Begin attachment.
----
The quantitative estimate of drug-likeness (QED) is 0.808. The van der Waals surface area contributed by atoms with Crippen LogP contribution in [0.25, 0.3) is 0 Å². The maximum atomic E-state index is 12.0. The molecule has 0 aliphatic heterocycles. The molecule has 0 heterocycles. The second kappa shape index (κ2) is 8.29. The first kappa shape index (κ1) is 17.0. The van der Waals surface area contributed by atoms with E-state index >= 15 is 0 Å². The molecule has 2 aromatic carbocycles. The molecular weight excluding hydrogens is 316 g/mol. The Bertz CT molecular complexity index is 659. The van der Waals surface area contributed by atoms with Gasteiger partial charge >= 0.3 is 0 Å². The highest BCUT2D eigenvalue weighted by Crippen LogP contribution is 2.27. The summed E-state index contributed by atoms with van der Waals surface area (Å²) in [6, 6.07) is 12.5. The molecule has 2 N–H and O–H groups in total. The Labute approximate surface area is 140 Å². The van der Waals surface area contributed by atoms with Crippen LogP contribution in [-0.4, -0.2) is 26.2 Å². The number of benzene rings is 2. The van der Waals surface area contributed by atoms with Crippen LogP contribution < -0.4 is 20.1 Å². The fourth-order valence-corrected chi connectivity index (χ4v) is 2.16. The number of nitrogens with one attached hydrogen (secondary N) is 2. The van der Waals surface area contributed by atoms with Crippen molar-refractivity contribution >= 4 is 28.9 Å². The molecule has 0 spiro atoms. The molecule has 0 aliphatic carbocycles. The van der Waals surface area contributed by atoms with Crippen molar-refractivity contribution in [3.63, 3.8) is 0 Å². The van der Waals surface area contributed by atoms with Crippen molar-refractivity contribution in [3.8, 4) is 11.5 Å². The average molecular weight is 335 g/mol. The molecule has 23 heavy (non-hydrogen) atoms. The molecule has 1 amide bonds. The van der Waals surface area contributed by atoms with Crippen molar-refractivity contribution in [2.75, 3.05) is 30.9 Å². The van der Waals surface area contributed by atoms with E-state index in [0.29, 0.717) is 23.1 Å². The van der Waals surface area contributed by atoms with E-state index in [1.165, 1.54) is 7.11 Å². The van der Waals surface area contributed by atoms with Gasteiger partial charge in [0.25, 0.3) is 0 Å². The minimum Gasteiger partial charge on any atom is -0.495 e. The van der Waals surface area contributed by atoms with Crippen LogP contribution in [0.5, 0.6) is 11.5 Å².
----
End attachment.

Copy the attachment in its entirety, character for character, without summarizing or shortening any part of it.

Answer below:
The quantitative estimate of drug-likeness (QED) is 0.808. The van der Waals surface area contributed by atoms with Crippen LogP contribution in [0.25, 0.3) is 0 Å². The maximum atomic E-state index is 12.0. The molecule has 0 aliphatic heterocycles. The molecule has 0 heterocycles. The second kappa shape index (κ2) is 8.29. The first kappa shape index (κ1) is 17.0. The van der Waals surface area contributed by atoms with E-state index >= 15 is 0 Å². The molecule has 2 aromatic carbocycles. The molecular weight excluding hydrogens is 316 g/mol. The Bertz CT molecular complexity index is 659. The van der Waals surface area contributed by atoms with Gasteiger partial charge >= 0.3 is 0 Å². The highest BCUT2D eigenvalue weighted by Crippen LogP contribution is 2.27. The summed E-state index contributed by atoms with van der Waals surface area (Å²) in [6, 6.07) is 12.5. The molecule has 2 N–H and O–H groups in total. The Labute approximate surface area is 140 Å². The van der Waals surface area contributed by atoms with Crippen LogP contribution in [-0.4, -0.2) is 26.2 Å². The number of benzene rings is 2. The van der Waals surface area contributed by atoms with Crippen LogP contribution < -0.4 is 20.1 Å². The fourth-order valence-corrected chi connectivity index (χ4v) is 2.16. The number of nitrogens with one attached hydrogen (secondary N) is 2. The van der Waals surface area contributed by atoms with Crippen molar-refractivity contribution >= 4 is 28.9 Å². The molecule has 0 spiro atoms. The molecule has 0 aliphatic carbocycles. The van der Waals surface area contributed by atoms with Crippen molar-refractivity contribution in [3.63, 3.8) is 0 Å². The van der Waals surface area contributed by atoms with Crippen molar-refractivity contribution in [3.8, 4) is 11.5 Å². The average molecular weight is 335 g/mol. The molecule has 23 heavy (non-hydrogen) atoms. The molecule has 1 amide bonds. The van der Waals surface area contributed by atoms with Crippen molar-refractivity contribution in [2.75, 3.05) is 30.9 Å². The van der Waals surface area contributed by atoms with E-state index in [0.29, 0.717) is 23.1 Å². The van der Waals surface area contributed by atoms with E-state index in [1.165, 1.54) is 7.11 Å². The van der Waals surface area contributed by atoms with Gasteiger partial charge in [0.25, 0.3) is 0 Å². The minimum Gasteiger partial charge on any atom is -0.495 e. The van der Waals surface area contributed by atoms with Crippen LogP contribution in [0.5, 0.6) is 11.5 Å².